Aloysius Thum Yong Ze

Aloysius Thum Yong Ze 
Local Merit Scholarship
Bachelor in Public Policy and Global Affairs
– Nanyang Technological University

Aloysius, what are some of the development opportunities you’ve had over the course of your scholarship so far?

Aloysius: Before I started university, we underwent an orientation programme for scholars, where I had the opportunity to meet other scholars of my batch from the different Home Team departments. We had the privilege to visit the different agencies and caught a glimpse of how each of them functions and how they come together and synergise as one Home Team.

I also went through a vacation attachment programme, during which I was posted to the Singapore Police Force for two weeks and gained some insights into SPF’s work. In addition, my two internship attachments in ICA at the Airport Command and Integrated Checkpoints Command (Sea Domain) deepened my understanding of ICA’s mission and gave me first-hand experience of ICA’s work at the frontline securing Singapore’s borders.

“Your values have to be aligned with the organisation, and it’s important to understand the role the organisation plays within the larger context of safeguarding Singapore’s security.” Aloysius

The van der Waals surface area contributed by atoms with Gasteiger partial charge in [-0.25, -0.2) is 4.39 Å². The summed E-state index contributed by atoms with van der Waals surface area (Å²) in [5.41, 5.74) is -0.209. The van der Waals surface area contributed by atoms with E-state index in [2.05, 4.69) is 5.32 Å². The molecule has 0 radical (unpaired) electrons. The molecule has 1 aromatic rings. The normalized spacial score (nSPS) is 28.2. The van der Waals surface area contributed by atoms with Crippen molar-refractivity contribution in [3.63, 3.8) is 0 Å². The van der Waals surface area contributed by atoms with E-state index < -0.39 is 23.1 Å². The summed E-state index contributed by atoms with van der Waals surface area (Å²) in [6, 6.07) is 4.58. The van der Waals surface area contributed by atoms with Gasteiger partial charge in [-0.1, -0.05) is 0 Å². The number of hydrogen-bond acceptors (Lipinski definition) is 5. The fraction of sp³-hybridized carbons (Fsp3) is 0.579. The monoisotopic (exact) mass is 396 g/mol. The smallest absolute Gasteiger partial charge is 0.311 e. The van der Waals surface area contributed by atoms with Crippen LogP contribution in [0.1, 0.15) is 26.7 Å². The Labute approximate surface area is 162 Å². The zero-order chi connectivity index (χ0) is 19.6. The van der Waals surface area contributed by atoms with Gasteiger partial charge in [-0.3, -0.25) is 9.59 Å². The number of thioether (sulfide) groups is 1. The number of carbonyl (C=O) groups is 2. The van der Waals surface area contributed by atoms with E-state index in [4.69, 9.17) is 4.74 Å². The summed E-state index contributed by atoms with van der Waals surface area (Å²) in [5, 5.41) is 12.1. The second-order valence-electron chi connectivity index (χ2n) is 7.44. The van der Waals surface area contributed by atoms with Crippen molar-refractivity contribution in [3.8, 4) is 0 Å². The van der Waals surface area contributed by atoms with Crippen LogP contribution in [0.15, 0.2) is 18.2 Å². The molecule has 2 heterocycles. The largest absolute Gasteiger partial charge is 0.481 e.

Any final words for aspiring scholars who plan to pursue one of the MHA scholarships?

Yi Ren: This is a career for you, if you have an interest in getting to know your country intimately, including the less glamourous parts of it. Your work matters, because what you do has real consequences on people’s lives. It’s a good fit if you’re not afraid to get your hands dirty and enjoy operational work.

Aloysius: Most importantly, you need to have the passion and conviction to serve. Your values have to be aligned with the organisation, and it’s important to understand the role the organisation plays within the larger context of safeguarding Singapore’s security. I really encourage people to join ICA, because it is not only a job that keeps you on your feet, but also a fulfilling one that presents you with something new to learn every day.